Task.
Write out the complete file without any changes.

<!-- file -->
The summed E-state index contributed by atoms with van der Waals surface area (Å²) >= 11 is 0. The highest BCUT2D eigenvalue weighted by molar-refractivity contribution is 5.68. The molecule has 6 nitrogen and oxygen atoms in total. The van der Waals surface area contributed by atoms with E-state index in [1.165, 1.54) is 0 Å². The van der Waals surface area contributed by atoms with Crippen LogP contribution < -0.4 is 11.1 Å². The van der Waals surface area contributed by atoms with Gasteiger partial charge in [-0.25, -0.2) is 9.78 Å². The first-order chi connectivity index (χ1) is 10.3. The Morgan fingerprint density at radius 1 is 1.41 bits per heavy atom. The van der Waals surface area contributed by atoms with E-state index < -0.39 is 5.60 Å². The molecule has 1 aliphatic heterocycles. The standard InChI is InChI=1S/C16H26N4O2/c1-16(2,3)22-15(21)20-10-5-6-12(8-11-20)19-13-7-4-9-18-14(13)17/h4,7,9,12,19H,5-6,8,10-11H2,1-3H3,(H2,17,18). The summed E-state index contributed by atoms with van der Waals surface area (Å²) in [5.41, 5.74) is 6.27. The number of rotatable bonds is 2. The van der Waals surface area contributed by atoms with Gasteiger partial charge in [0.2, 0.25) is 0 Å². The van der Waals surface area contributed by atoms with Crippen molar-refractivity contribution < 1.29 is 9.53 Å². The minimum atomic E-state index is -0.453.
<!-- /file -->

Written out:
The summed E-state index contributed by atoms with van der Waals surface area (Å²) >= 11 is 0. The highest BCUT2D eigenvalue weighted by molar-refractivity contribution is 5.68. The molecule has 6 nitrogen and oxygen atoms in total. The van der Waals surface area contributed by atoms with E-state index in [1.165, 1.54) is 0 Å². The van der Waals surface area contributed by atoms with Crippen LogP contribution < -0.4 is 11.1 Å². The van der Waals surface area contributed by atoms with Gasteiger partial charge in [-0.25, -0.2) is 9.78 Å². The first-order chi connectivity index (χ1) is 10.3. The Morgan fingerprint density at radius 1 is 1.41 bits per heavy atom. The van der Waals surface area contributed by atoms with E-state index < -0.39 is 5.60 Å². The molecule has 1 aliphatic heterocycles. The standard InChI is InChI=1S/C16H26N4O2/c1-16(2,3)22-15(21)20-10-5-6-12(8-11-20)19-13-7-4-9-18-14(13)17/h4,7,9,12,19H,5-6,8,10-11H2,1-3H3,(H2,17,18). The summed E-state index contributed by atoms with van der Waals surface area (Å²) in [5.41, 5.74) is 6.27. The number of rotatable bonds is 2. The van der Waals surface area contributed by atoms with Gasteiger partial charge in [0.2, 0.25) is 0 Å². The van der Waals surface area contributed by atoms with Crippen molar-refractivity contribution < 1.29 is 9.53 Å². The minimum atomic E-state index is -0.453.